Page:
Search Images Maps Play YouTube News Gmail Drive More »
Sign in
Screen reader users: click this link for accessible mode. Accessible mode has the same essential features but works better with your reader.

Patents

  1. Advanced Patent Search
Publication numberUS4507115 A
Publication typeGrant
Application numberUS 06/583,289
Publication dateMar 26, 1985
Filing dateFeb 28, 1984
Priority dateApr 1, 1981
Fee statusPaid
Also published asDE3272085D1, EP0061783A2, EP0061783A3, EP0061783B1
Publication number06583289, 583289, US 4507115 A, US 4507115A, US-A-4507115, US4507115 A, US4507115A
InventorsKoji Kambara, Kazuo Misawa, Mikio Honda, Koichi Matsui, Kitijiro Kohri
Original AssigneeOlympus Optical Co., Ltd.
Export CitationBiBTeX, EndNote, RefMan
External Links: USPTO, USPTO Assignment, Espacenet
Medical capsule device
US 4507115 A
Abstract
A medical capsule device comprises a capsule body having a chamber formed inside and a communicating path for communicating the chamber with outside, a movable member arranged in the chamber and movable between a liquid-receiving position at which the volume of said chamber is made largest and a liquid-pushing position at which the volume of said chamber is made smallest, and a coiled operating member made of shape memory alloy heated by ultrasonic wave to move the movable member to liquid-receiving and -pushing positions selectively.
Images(3)
Previous page
Next page
Claims(7)
What we claim is:
1. A medical capsule device comprising:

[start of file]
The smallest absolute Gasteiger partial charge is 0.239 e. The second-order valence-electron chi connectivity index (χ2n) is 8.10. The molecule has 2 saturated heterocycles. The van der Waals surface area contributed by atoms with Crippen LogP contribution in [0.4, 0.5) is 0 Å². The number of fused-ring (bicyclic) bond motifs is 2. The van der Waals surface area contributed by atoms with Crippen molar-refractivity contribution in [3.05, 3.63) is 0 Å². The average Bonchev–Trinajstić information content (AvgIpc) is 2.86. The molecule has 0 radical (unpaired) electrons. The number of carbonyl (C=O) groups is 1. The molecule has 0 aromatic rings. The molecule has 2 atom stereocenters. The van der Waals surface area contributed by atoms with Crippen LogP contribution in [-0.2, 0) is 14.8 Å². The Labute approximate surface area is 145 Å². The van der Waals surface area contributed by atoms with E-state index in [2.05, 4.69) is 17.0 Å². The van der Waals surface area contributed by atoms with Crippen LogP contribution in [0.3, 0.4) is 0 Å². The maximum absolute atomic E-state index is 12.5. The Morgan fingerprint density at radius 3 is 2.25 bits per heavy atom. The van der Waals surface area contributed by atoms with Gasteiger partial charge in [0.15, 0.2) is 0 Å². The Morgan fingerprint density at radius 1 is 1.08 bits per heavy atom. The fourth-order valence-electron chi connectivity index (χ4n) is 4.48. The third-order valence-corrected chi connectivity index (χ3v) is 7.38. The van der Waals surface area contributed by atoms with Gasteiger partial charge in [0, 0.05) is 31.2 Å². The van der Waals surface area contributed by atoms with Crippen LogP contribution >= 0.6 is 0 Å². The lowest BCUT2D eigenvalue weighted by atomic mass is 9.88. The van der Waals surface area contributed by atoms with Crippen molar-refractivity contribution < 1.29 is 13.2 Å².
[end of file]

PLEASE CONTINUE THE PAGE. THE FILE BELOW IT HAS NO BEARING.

a capsule body having opposite end walls which have curved outer surfaces, at least one chamber formed in said capsule body, one of said end walls of said capsule body having a curved inner surface defining a curved inner end surface of said at least one chamber, and a communicating path for communicating said at least one chamber with the outside;
a movable piston-like member having a curved end face, said movable piston-like member being arranged in said at least one chamber and being in liquid-tight sealing relationship with internal walls of said at least one chamber, said movable piston-like member being slidable relative to said internal walls of said at least one chamber and being movable between (i) a liquid-receiving position at which said curved end face of said movable piston-like member is spaced apart from said curved inner end surface of said at least one chamber so that the volume of said at least one chamber is made largest and (ii) a liquid-pushing position at which said curved end face of said movable piston-like member closes to said curved inner end surface of said at least one chamber so that the volume of said at least one chamber is made smallest;